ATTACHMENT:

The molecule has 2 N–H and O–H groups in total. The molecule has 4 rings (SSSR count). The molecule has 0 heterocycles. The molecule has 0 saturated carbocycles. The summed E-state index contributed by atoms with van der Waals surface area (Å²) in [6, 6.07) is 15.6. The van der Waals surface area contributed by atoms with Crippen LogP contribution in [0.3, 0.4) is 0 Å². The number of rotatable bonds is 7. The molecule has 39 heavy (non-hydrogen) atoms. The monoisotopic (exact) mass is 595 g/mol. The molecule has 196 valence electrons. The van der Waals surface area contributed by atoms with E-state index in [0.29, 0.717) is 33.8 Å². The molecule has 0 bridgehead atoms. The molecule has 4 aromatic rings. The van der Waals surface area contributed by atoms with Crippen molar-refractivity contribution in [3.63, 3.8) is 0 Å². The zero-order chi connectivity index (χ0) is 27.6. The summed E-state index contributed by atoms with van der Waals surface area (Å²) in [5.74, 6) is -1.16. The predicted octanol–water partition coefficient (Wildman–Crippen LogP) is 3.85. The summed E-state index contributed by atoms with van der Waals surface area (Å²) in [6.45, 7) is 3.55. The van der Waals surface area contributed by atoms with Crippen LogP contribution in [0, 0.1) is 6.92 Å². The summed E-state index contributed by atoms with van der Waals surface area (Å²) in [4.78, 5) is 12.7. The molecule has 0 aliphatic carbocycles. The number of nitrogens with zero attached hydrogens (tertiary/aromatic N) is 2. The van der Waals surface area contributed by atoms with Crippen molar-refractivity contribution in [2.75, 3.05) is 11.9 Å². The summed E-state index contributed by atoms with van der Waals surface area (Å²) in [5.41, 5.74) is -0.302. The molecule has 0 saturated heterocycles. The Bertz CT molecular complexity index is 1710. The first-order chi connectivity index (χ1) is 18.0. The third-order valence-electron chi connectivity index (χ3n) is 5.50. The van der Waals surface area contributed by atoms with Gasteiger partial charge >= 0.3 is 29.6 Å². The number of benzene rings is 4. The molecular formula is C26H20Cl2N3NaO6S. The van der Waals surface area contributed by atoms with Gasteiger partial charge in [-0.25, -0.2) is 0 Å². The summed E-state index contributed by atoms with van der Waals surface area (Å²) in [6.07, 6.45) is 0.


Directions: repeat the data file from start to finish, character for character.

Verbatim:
The molecule has 2 N–H and O–H groups in total. The molecule has 4 rings (SSSR count). The molecule has 0 heterocycles. The molecule has 0 saturated carbocycles. The summed E-state index contributed by atoms with van der Waals surface area (Å²) in [6, 6.07) is 15.6. The van der Waals surface area contributed by atoms with Crippen LogP contribution in [0.3, 0.4) is 0 Å². The number of rotatable bonds is 7. The molecule has 39 heavy (non-hydrogen) atoms. The monoisotopic (exact) mass is 595 g/mol. The molecule has 196 valence electrons. The van der Waals surface area contributed by atoms with E-state index in [0.29, 0.717) is 33.8 Å². The molecule has 0 bridgehead atoms. The molecule has 4 aromatic rings. The van der Waals surface area contributed by atoms with Crippen molar-refractivity contribution in [3.63, 3.8) is 0 Å². The zero-order chi connectivity index (χ0) is 27.6. The summed E-state index contributed by atoms with van der Waals surface area (Å²) in [5.74, 6) is -1.16. The predicted octanol–water partition coefficient (Wildman–Crippen LogP) is 3.85. The summed E-state index contributed by atoms with van der Waals surface area (Å²) in [6.45, 7) is 3.55. The van der Waals surface area contributed by atoms with Crippen LogP contribution in [0, 0.1) is 6.92 Å². The summed E-state index contributed by atoms with van der Waals surface area (Å²) in [4.78, 5) is 12.7. The molecule has 0 aliphatic carbocycles. The number of nitrogens with zero attached hydrogens (tertiary/aromatic N) is 2. The van der Waals surface area contributed by atoms with Crippen molar-refractivity contribution in [2.75, 3.05) is 11.9 Å². The summed E-state index contributed by atoms with van der Waals surface area (Å²) in [5.41, 5.74) is -0.302. The molecule has 0 saturated heterocycles. The Bertz CT molecular complexity index is 1710. The first-order chi connectivity index (χ1) is 18.0. The third-order valence-electron chi connectivity index (χ3n) is 5.50. The van der Waals surface area contributed by atoms with Gasteiger partial charge >= 0.3 is 29.6 Å². The number of benzene rings is 4. The molecular formula is C26H20Cl2N3NaO6S. The van der Waals surface area contributed by atoms with Gasteiger partial charge in [-0.25, -0.2) is 0 Å². The summed E-state index contributed by atoms with van der Waals surface area (Å²) in [6.07, 6.45) is 0.